Laight Street Loft
Laight Street Loft
“One of the curious things about New York City is that people are very tolerant of everything, including potholes in the street, bad lobbies, horrible hallways — they’re forgiving until they get to your front door. Once they open your door, that’s your moment to express what you want in terms of your own home.” — David Howell.
In its original state, this Laight Street Loft in Tribeca had all the elements that attract most people to former commercial spaces. One of four red-brick 19th century warehouses on a picturesque cobblestoned street, it had brickwork, exposed beams, windows on every side, and open space to burn.
DHD was initially engaged to refinish the floors, but as the architect and client built up a rapport over the design process, and the real potential of the project became apparent, it grew into a full gut renovation.
The space’s initial conversion to a residential apartment, in 2001, had left it serviceable — but the layout had some major flaws. The entranceway was awkward, and visitors were shuffled through its enclosed space into the kitchen without getting any sense of the scale of the apartment. The door to the master bedroom and bathroom was also positioned at a halfway point in the kitchen, effectively splitting the space in two.
The architects’ first step was to open up a diagonal sightline from the front door, through the kitchen, and to the banks of floor-to-ceiling windows that run across the outer wall.
“That moment was important, because it’s the longest view we could have across the apartment,” says David. “Opening it at the point of arrival allows you to immediately see and grasp the dimensions of the loft you are walking into.”
Next, DHD substantially reorganized the interior spaces to create an unimpeded circular path through the apartment, a device David often uses in loft projects.
“We planned to create freedom of movement, which is one of the reasons people gravitate to these renovated commercial buildings,” says David. “When you can walk around an apartment without ending up in a cul-de-sac at any point, that openness is supported by continuity.”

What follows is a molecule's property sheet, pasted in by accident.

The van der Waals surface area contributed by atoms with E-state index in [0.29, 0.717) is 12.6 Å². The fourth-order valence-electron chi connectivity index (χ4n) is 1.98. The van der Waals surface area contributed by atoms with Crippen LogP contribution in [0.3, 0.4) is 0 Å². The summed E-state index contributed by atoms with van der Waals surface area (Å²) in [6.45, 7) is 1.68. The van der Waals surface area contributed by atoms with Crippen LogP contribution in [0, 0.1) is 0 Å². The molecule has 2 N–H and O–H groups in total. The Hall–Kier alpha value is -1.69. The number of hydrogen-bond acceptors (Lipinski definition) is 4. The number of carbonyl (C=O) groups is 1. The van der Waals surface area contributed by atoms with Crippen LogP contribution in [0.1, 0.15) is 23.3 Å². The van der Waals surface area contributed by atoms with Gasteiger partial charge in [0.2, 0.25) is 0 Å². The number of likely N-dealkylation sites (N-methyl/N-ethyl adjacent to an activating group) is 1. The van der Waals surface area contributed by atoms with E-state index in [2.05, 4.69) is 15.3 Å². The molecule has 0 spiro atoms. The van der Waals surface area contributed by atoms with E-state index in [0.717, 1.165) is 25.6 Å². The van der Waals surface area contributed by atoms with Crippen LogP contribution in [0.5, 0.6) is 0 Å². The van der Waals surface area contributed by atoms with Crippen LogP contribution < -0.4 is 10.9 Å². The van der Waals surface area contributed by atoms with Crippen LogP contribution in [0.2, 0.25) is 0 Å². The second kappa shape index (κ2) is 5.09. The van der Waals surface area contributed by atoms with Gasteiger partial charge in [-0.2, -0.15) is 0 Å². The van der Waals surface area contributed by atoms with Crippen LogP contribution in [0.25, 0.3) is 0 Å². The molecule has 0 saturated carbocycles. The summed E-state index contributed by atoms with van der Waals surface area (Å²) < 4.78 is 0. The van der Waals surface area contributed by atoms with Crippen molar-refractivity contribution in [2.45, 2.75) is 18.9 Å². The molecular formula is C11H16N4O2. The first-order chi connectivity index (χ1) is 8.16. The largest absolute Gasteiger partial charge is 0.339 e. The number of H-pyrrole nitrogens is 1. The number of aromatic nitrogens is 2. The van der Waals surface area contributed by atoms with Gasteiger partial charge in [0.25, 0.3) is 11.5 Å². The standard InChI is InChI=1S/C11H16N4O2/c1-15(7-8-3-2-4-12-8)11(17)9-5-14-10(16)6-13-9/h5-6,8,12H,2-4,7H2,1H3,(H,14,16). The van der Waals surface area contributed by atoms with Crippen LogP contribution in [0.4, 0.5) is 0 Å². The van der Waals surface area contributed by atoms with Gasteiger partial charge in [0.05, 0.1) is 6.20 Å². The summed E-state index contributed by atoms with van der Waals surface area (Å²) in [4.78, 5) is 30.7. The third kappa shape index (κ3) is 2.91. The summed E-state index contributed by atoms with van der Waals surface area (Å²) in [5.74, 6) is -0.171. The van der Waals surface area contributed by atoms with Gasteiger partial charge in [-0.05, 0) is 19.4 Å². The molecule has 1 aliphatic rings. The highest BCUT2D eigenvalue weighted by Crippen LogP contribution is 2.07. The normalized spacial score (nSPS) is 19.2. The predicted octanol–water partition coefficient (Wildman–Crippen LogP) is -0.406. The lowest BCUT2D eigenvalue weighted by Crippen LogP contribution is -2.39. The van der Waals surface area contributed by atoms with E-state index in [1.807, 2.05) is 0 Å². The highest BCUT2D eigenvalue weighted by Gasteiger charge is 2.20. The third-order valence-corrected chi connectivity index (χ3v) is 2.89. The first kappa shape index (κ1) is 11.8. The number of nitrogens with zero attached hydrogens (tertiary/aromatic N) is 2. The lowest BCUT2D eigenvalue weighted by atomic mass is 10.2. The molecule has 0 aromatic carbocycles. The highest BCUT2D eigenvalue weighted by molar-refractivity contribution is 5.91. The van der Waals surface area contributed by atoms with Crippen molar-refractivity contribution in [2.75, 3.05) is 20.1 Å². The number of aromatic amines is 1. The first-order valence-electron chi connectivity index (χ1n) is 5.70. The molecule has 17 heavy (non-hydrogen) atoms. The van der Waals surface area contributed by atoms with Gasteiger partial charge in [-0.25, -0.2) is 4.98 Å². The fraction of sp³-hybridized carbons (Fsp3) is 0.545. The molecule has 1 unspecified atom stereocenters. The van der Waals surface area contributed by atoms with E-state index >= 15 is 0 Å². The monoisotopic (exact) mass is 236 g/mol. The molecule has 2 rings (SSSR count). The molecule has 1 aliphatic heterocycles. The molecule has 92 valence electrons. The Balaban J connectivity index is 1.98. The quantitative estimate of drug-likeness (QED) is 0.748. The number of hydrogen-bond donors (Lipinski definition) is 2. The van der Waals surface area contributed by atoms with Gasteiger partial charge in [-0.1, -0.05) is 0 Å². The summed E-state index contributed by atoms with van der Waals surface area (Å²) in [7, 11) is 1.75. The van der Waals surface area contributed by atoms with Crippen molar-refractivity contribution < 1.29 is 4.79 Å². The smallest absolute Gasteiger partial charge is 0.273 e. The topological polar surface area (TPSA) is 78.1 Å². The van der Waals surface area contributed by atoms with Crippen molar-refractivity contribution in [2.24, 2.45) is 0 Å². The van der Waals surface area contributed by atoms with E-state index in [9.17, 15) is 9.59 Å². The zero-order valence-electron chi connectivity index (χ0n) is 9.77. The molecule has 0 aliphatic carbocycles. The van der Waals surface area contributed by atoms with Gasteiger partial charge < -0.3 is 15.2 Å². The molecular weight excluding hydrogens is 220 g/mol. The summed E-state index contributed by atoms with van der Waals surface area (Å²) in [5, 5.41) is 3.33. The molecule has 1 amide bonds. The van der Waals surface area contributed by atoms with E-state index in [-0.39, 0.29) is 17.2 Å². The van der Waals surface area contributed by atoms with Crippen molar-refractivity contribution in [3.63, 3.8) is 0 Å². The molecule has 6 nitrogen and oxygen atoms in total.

The flip side of this, however, is that these unbound spaces often lack the architectural hierarchy that allows for areas on a more intimate scale, which allow people to stop, gather or be quiet.
To counter this, the architects created resting places along the circular path, anchoring the dining room with a dramatic marble fireplace and stone wall, for example, and establishing the living area as a quieter space with lighting and drapery that muffles the noise, both acoustically and visually.
A home office, which occasionally doubles as a guest room, became a secondary space, allowing traffic to flow through while remaining semi-private. With the intrusive bedroom door removed, the kitchen came back together as a single, cohesive space, defined and given warmth by rift cut white oak cabinetry.
This bedroom then became the third type of space. Set back from the main flow, it is the only completely contained, private space in the apartment. Similarly to the luxury hotel rooms that initially inspired the client, intimate lighting, a lower ceiling height and large area rug muffle sound and define it as a sanctuary from the racing pulse of the city.
Before, says David, the loft was just an empty shell. The renovation has given it soul, activating it with a subtle layering of spaces that allow both free movement and moments for spatial and emotional pause.